Experiencing a miscarriage - at any point during your pregnancy - is never, ever an easy thing to deal with. It's a devastating experience that can leave you completely breathless as you learn to cope and manage your emotions during your path to carrying full-term. Women going through these hurdles are always looking for insight on ways to conceive and carrying a child full-term. Well, a new study just might put many, many families minds at ease, highlighting that by adding more Vitamin D into your life can be a direct link to pregnancy success.
American Pregnancy defines miscarriage as the term that's used for a pregnancy that ends on its own, within the first 20 weeks of gestation. The American College of Obstetricians and Gynecologists (ACOG) defines it as the most common pregnancy loss, revealing that anywhere from 10-25% of all clinically recognized pregnancies will end in miscarriage. According to a recent National Institutes of Health study, insufficient amounts of Vitamin D might be the missing link among women with prior pregnancy loss.
The latest study shares that among women who are planning to conceive again after a pregnancy loss, those who had low levels of vitamin D were more likely to not only become pregnant again, but also to carry the baby to full term, in comparison to women with insufficient levels of vitamin D. The analysis was done by researchers at the National Institutes of Health, with the study being published in The Lancet Diabetes & Endocrinology.
The study’s lead investigator Sunni L. Mumford, Ph.D., in the Epidemiology Branch of the Eunice Kennedy Shriver National Institute of Child Health and Human Development (NICHD) said that, “Our findings suggest that vitamin D may play a protective role in pregnancy.”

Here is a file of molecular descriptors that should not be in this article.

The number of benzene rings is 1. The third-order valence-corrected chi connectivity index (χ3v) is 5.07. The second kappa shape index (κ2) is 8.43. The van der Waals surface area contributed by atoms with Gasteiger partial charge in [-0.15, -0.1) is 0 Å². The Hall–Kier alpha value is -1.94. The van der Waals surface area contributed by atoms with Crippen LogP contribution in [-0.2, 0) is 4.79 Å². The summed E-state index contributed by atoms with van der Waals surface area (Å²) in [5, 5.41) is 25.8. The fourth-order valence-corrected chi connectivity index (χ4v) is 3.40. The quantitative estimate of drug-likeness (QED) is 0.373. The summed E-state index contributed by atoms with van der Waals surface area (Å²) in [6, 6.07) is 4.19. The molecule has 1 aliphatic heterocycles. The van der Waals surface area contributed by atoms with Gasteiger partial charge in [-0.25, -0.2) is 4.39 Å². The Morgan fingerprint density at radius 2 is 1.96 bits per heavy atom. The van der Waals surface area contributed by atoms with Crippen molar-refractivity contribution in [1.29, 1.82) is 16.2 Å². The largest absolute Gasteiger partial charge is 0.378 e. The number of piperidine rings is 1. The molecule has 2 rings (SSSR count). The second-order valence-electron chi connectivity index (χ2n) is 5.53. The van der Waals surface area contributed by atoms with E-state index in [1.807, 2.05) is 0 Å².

The research analyzed how a daily low-dose aspirin (81 milligrams) could prevent miscarriage in women with a history of pregnancy loss through testing the blood levels of vitamin D in roughly 1,200 women before pregnancy and again at the eighth week of pregnancy. They found that levels below 30 nanograms per milliliter of Vitamin D to be insufficient.
While additional studies and information are needed to prove these findings, it's worth noting that women who had been taking sufficient amounts of Vitamin D preconception were in fact 10 percent more likely to become pregnant and 15 percent more likely to have a live birth, in comparison to those with insufficient concentrations of the vitamin.
For the women who did become pregnant during the research, they found that each 10 nanogram per milliliter increase in preconception vitamin D was associated with a 12-percent lower risk of pregnancy loss. However, Vitamin D levels in the eighth week of pregnancy were not linked to pregnancy loss.
This is pretty big news for women who fear pregnancy again after experiencing a loss. It's full of anxiety for so many, and this research is a big step in easing those fears. While it's not guaranteed to be the answer for everyone, it's something that women and their doctors can do to help increase their chances of conceiving, and growing their baby full-term.
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